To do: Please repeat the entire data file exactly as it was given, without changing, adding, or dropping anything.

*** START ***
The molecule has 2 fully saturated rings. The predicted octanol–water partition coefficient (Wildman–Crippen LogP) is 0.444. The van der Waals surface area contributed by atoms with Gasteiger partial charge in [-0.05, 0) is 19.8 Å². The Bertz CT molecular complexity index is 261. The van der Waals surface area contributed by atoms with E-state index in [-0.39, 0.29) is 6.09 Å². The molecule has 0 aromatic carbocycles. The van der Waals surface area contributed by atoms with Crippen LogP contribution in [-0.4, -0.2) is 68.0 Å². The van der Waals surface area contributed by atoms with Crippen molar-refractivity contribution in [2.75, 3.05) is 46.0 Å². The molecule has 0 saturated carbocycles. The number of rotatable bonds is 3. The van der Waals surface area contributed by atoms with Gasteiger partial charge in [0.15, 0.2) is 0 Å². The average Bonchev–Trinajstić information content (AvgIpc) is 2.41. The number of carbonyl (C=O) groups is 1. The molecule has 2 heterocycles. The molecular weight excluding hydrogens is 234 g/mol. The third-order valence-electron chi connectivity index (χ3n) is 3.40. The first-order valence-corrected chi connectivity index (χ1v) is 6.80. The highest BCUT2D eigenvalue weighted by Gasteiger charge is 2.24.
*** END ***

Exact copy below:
The molecule has 2 fully saturated rings. The predicted octanol–water partition coefficient (Wildman–Crippen LogP) is 0.444. The van der Waals surface area contributed by atoms with Gasteiger partial charge in [-0.05, 0) is 19.8 Å². The Bertz CT molecular complexity index is 261. The van der Waals surface area contributed by atoms with E-state index in [-0.39, 0.29) is 6.09 Å². The molecule has 0 aromatic carbocycles. The van der Waals surface area contributed by atoms with Crippen LogP contribution in [-0.4, -0.2) is 68.0 Å². The van der Waals surface area contributed by atoms with Crippen molar-refractivity contribution in [2.75, 3.05) is 46.0 Å². The molecule has 0 saturated carbocycles. The number of rotatable bonds is 3. The van der Waals surface area contributed by atoms with Gasteiger partial charge in [0.15, 0.2) is 0 Å². The average Bonchev–Trinajstić information content (AvgIpc) is 2.41. The number of carbonyl (C=O) groups is 1. The molecule has 2 heterocycles. The molecular weight excluding hydrogens is 234 g/mol. The third-order valence-electron chi connectivity index (χ3n) is 3.40. The first-order valence-corrected chi connectivity index (χ1v) is 6.80. The highest BCUT2D eigenvalue weighted by Gasteiger charge is 2.24.